How I ever thought that we were going to get away with this, I'll never know. The innocence of childhood is such a beautiful thing. I mean, let's look at the evidence. A garage explodes in the place that we are known to play everyday and a child emerges from the carnage with a gouge out of his face and his every pore stinking of fire. Needless to say, a few days later an officer from the fire brigade came knocking at our door.

I had been forewarned that this was going to happen. Rumour had it, that Mr Riley the birdwatcher, had photographic evidence of me emerging from the burning garage. Apparently he just happened to be photographing birds at the back of his house at the time. In hindsight, I am not sure if I believe this though, I suspect that he may have been calling our bluff. Whether I believed Mr Riley's photo evidence or not, I certainly believed that the fire officer would come knocking on my door. And I had prepared my speech.

A wave of terror ran through my whole body when I heard the knock at the front door. As my mum made her way to answer it, I sneaked past her and made my way upstairs. Consumed with fear, I positioned myself on the landing. And as I waited for my fate to be sealed, I practiced my lines. You see, over the past few days, I'd got to thinking that I may be able to make the situation better if I made a little speech and introduced a new word, just to make me look more intelligent than the usual riff raff that set fire to buildings. So I sat there and practiced my speech, over and over again.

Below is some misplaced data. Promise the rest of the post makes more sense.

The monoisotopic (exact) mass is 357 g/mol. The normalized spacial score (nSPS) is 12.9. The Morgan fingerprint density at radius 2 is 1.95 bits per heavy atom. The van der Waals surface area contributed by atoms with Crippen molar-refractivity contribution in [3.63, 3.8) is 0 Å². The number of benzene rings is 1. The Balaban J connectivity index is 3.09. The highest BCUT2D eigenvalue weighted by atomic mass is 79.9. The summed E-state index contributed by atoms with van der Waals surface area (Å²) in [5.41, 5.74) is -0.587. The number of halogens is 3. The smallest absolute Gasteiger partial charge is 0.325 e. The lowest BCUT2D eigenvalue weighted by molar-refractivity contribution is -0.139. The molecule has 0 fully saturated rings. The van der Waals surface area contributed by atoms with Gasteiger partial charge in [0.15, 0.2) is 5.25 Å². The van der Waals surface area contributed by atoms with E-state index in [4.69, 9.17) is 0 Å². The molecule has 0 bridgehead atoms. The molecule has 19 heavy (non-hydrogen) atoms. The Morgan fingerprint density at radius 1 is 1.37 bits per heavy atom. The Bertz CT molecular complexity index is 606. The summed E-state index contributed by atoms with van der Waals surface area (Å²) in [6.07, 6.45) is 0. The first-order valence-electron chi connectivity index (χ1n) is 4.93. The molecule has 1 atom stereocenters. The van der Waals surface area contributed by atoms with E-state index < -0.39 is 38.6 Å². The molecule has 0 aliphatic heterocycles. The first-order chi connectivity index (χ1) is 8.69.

My mum answered the door and let out a scream as she was informed that her son was an arsonist. She turned and shouted up the stairs "Andrew, get down here, there's someone to speak to you".
And in response I stuck my head through the bannister rails and recited my well rehearsed speech at maximum volume.

"I didn't mean to do it, I did it deliberately", I shouted. With much emphasis on the word deliberately which I had so proudly and incorrectly learned.

Upon hearing my words of wisdom, my mum, my dad (who had come to see what was going on) and the fire officer, all burst into fits of laughter. The veil of fear was lifted and there was nothing left to do, but give me a stern telling off and a twenty quid fine. Which meant that I had no spending money for the next year.A few years later, I was to find out that my dad had blown up the bridge that spanned the lake in Burnley's Thompson Park when he was a teenager, using dynamite. I am guessing that inside he was beaming with pride that his son had followed in his footsteps. Which is more than I can say for my mum.


Anonymous said...

brilliant story...i vaguely remember u telling us this, great read and as funny as ever! debs x

Mitton's Famous tales said...

Thanks Debs xx